Tony Snow Takes on The New York Times

White House press secretary Tony Snow was asked a number of questions during Monday’s press briefing regarding Friday’s revelations by The New York Times of a highly classified counterterrorism strategy involving a banking cooperative in Belgium called SWIFT (hat tip to Expose the Left with video link to follow). After one such question, Snow took the Times to task: “[I]f The New York Times decides that it is going to try to assume responsibility for determining which classified secrets remain classified and which don’t, it ought to accept some of the obligations of that responsibility; it ought to be able to take the heat, as well.”

He marvelously continued:

“Traditionally in this country in a time of war, members of the press have acknowledged that the Commander-in-Chief, in the exercise of his powers, sometimes has to do things secretly in order to protect the public. This is a highly unusual departure. It’s interesting, The Times, talking about this being a—this program having been a departure from previous banking efforts. This is also a departure from long-standing traditions here in the United States.”

And even more marvelously concluded: “The New York Times and other news organizations ought to think long and hard about whether a public’s right to know, in some cases, might override somebody’s right to live, and whether, in fact, the publications of these could place in jeopardy the safety of fellow Americans."

What follows is a full transcript of this exchange, along with a video link courtesy of Expose the Left. For those that are interested, more commentary and a detailed analysis of this subject can be found here.

 

Question: We’re told the Vice President is going to make similar comments at his appearance today. With the President and the Vice President, in essence, going after The New York Times today, are they trying to create a chilling effect on media outlets that might cover stories of this nature?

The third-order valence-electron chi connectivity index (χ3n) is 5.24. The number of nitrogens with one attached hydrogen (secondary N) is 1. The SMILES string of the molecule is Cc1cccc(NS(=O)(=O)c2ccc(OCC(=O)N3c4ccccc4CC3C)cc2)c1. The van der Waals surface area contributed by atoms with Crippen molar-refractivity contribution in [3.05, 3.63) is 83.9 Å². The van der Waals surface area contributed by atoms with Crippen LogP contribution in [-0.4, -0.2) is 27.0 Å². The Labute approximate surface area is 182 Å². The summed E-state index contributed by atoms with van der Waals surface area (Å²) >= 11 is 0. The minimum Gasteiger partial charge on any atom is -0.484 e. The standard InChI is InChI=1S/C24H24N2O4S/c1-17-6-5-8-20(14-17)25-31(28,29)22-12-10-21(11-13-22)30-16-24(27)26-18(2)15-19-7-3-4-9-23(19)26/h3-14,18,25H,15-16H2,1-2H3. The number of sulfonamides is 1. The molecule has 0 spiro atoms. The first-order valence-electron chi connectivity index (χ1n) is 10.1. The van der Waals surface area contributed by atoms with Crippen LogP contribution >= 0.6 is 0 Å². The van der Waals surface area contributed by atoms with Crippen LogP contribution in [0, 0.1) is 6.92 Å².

MR. SNOW: I don’t think so, no. No, I don’t think so. It’s a very good question. No, if The New York Times decides that it is going to try to assume responsibility for determining which classified secrets remain classified and which don’t, it ought to accept some of the obligations of that responsibility; it ought to be able to take the heat, as well. So the administration certainly is going to lay out its concerns and what it may mean for the safety of the American people and the integrity of the process of developing intelligence that can permit us to track down terrorists and prevent them from killing again.

That’s what this is all about. It’s about what we can do in a time of war. Traditionally in this country in a time of war, members of the press have acknowledged that the Commander-in-Chief, in the exercise of his powers, sometimes has to do things secretly in order to protect the public. This is a highly unusual departure. It’s interesting, The Times, talking about this being a—this program having been a departure from previous banking efforts. This is also a departure from long-standing traditions here in the United States.

So it is—it’s not designed to have a chilling effect. I think what it’s—if The New York Times wants a spirited debate about it, it’s got it. But, certainly, nobody is going to deny First Amendment rights. But The New York Times and other news organizations ought to think long and hard about whether a public’s right to know, in some cases, might override somebody’s right to live, and whether, in fact, the publications of these could place in jeopardy the safety of fellow Americans.

Video Link
Noel Sheppard
Noel Sheppard
Noel Sheppard, Associate Editor of NewsBusters, passed away in March of 2014.